StanCollender'sCapitalGainsandGames Washington, Wall Street and Everything in Between



Support the Budget Commission

26 Jan 2010
Posted by Bruce Bartlett

As I wrote the other day, I have always been lukewarm to the idea of a budget commission because I don't think we are ready, politically or economically, for serious deficit reduction. I also have problems with the way the proposed commission would be structured--requiring a supermajority for every recommendation seems like a recipe for gridlock.

That said, I have just been appalled by idiocy of the arguments against the commission that appear to have won the day in the Senate. In particular, the idea that revenues should be completely off the table is simply insane. And the idea that Social Security should be completely off limits is only slightly less crazy.

Every serious budget analyst--I mean every--knows that revenues must be part of the solution to our deficit problem. We can debate how much and what form higher revenues will take, but the idea that we can or even should embark on serious deficit reduction with no tax increase whatsoever is grossly immature and unworthy of consideration.

The idea that we can rope off Social Security is only slightly less bad. I say "slightly" because every budget analyst--I mean every--knows that the root of our fiscal problem, insofar as spending is concerned, is Medicare. But Social Security and Medicare are joined at the hip so it is difficult the fix one without addressing the problems of the other as well.

For example, my preferred solution to the entitlement problem is to sharply raise the age at which people qualify for benefits. The normal retirement age should be 70 right now and early retirement should not be available until age 67. Both should be indexed to longevity so that they rise a month or so per year forever.

A serious mistake was made in 1983 when the age to qualify for Social Security was raised to 67 but the age to qualify for Medicare stayed at 65. I think Obama made a serious error in not fixing this mistake by proposing to at least raise the age to qualify for Medicare to the same age as Social Security.

Roping off Social Security from consideration by a deficit commission will make it impossible to raise the normal retirement age. It will also prevent changes in the indexing formula for initial benefits, which currently raises real benefit levels for every age cohort. Wage indexing should be replaced by price indexing. And the price index used to adjust benefits for retirees should more accurately reflect the cost of living.

In conclusion, the arguments of those opposed to a deficit commission have caused me to change my view. These arguments are so terrible that they have made the arguments of those supporting the commission seem convincing. So I say to any senator who gives a damn, vote yes on the commission. It may only be the equivalent of dipping one's toe in the pool, but we have to start somewhere.

Addendum

I meant to mention also that the Defense Department should not be exempt from budget cuts. Derek Thompson makes the point here.

Bruce, Glad to see this post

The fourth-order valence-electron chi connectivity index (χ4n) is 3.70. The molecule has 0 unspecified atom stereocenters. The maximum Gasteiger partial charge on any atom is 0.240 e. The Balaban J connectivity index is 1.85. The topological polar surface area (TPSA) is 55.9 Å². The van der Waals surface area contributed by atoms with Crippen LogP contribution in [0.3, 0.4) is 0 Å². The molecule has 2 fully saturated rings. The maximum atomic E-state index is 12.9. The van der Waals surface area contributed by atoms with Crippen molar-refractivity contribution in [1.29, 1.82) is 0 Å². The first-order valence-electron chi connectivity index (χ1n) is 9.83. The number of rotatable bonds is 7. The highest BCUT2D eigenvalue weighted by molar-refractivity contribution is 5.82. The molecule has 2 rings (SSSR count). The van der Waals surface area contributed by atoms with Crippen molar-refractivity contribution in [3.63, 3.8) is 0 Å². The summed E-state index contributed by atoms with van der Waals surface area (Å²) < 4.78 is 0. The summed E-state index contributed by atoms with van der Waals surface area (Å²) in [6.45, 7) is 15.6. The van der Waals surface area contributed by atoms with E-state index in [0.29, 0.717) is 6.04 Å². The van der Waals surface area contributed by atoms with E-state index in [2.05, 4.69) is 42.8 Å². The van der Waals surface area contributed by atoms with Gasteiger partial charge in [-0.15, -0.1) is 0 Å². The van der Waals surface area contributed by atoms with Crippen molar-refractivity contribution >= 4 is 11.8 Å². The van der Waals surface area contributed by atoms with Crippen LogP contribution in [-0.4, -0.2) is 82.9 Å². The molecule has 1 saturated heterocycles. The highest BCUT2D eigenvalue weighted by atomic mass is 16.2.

Bruce,

Glad to see this post of yours. As I've noted here and elsewhere, there has always been a striking, mutually exclusive difference of expectation between those on right and left who frantically raised alarm bells in opposition to a commission that would surely lead to X or Y, and those (such as you) who have argued that the commission would not lead to adoption of any legislation (or any significant legislation). And as I've said, I think the latter view is quite plausible (in fact, I'd say that the odds are against adoption of a very substantial recommendation, although I don't know how long those odds are), but for reasons I've laid out previously I think the commission is clearly worth doing.


Budget Commission

Unless you can definitively state the case when a commission has produced anything worthwhile, I think you should give the topic a rest. What we really need is a crop of brand new legislators who aren't afraid to break the eggs needed to make this omelet.


First and Second Hoover Commissions between 1948 and 52

Produced hundreds of good recomendations, including consolidation of several federal departments. Most of the recomendations were adopted fairly quickly and others were steadily rolled out over the next 20 years. Some have never been adopted but at least generated some creative thinking.


Social Security does not need

Social Security does not need to be fixed. And to take money out of the Social Security system, even from the wealthiest recipients, to pay for the government's general obligations would be nothing less than a betrayal.


With All Due Respect . . .

I am sick and tired of the same mantra over and over again that we have to kick the bums out. Guess what? When we kick the bums out, new bums come in. Americans are going to be in for quite a surprise when they elect tea party legislators by the bucketful this November and spending shoots up. Why? Because once these bozos get to DC they are going to want to (i) shift spending to the programs they favor and away from the ones they oppose and (ii) do everything to get relected over and over and over again. Cutting spending is a surefire electoral loser. As a result, I predict that the tea party movement will peter out just like the Contract With America movement petered out.

I recognize it is extremely difficult to amend the Constitution, but we need to insist on a constitutional amendment creating term limits for Congress. It's the only way we will rein in Congress.




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